Indian artist and author in Oman, Kavitha Ramakrishna has created a portrait of Oman’s beloved leader, Late HM Sultan Qaboos bin Said, using the ancient classical Indian art technique of Tanjore paintings.
The portrait, crafted using 24 carat gold, features the late Sultan wearing a grand massar and waving his hand. It has a magnificent and jewel-like tone as Ramakrishna has used real gold and silver foil, precious and semi-precious stones, beads and powdered metals to create her masterpiece. Always inspired by the life of the late Sultan, she wanted to create a mesmerising image that will keep alive loving memories of His Majesty.
“The memory of Late HM Sultan Qaboos will remain in the hearts of the people and residents of Oman forever. This artwork exemplifies late Sultan’s 50 years of visionary rule and symbolises his lifelong stand for peace. While sharing the sense of grief and great loss, I wanted to pay tribute to our far-sighted leader who has contributed immensely to Oman’s prosperity and development.
“I was lucky to have spent my time in this country under a wise world leader who led his people on the path of peace, prosperity and development. An erudite statesman, the Late Sultan was the architect of Oman’s Blessed Renaissance and, as an icon of peace, he touched the lives of people across the region and the world.”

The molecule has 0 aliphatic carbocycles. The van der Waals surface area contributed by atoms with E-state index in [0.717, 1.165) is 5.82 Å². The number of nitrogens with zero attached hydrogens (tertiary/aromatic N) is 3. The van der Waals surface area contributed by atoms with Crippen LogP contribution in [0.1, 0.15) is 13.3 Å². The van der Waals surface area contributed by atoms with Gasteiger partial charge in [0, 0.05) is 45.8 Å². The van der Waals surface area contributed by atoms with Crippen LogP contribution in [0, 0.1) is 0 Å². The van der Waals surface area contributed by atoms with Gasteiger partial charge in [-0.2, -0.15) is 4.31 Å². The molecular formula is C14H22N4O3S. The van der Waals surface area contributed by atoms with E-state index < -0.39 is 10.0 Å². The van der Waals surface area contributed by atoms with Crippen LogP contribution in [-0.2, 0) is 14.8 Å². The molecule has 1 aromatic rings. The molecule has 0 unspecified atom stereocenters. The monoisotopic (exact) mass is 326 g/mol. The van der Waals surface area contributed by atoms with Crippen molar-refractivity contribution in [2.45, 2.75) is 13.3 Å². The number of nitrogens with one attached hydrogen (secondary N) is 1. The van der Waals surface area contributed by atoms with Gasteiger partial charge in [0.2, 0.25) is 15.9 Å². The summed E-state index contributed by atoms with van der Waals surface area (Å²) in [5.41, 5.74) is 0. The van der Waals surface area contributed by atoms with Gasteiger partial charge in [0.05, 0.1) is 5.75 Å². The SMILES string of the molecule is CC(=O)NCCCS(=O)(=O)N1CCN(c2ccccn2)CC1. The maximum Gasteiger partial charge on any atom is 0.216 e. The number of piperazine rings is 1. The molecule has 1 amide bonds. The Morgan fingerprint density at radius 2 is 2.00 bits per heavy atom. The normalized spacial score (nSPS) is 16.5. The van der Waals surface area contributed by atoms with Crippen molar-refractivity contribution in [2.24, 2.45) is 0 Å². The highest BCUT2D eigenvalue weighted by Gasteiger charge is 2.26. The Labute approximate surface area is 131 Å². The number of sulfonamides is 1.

She further said, “I am truly honoured to have got the opportunity to create the portrait using the incredible art form. Tanjore, a popular art style emerged during the 16th century in South India. It is a rich combination of art and craft. Known for their classiness, rich colours, gold embellishments and attention to detail, Tanjore paintings are a class apart. I also chose this splendid medium because the Late Sultan was a great patron of art.”
Kavitha has used her expertise in the ancient art form of Tanjore paintings to capture Oman’s rich heritage. Her Tanjore paintings depicting Oman’s national emblem, forts, mosques and jewellery decorate the walls of some of the prestigious institutions in the sultanate, thus giving wings to Kavitha’s dream of promoting India’s art to a wider audience.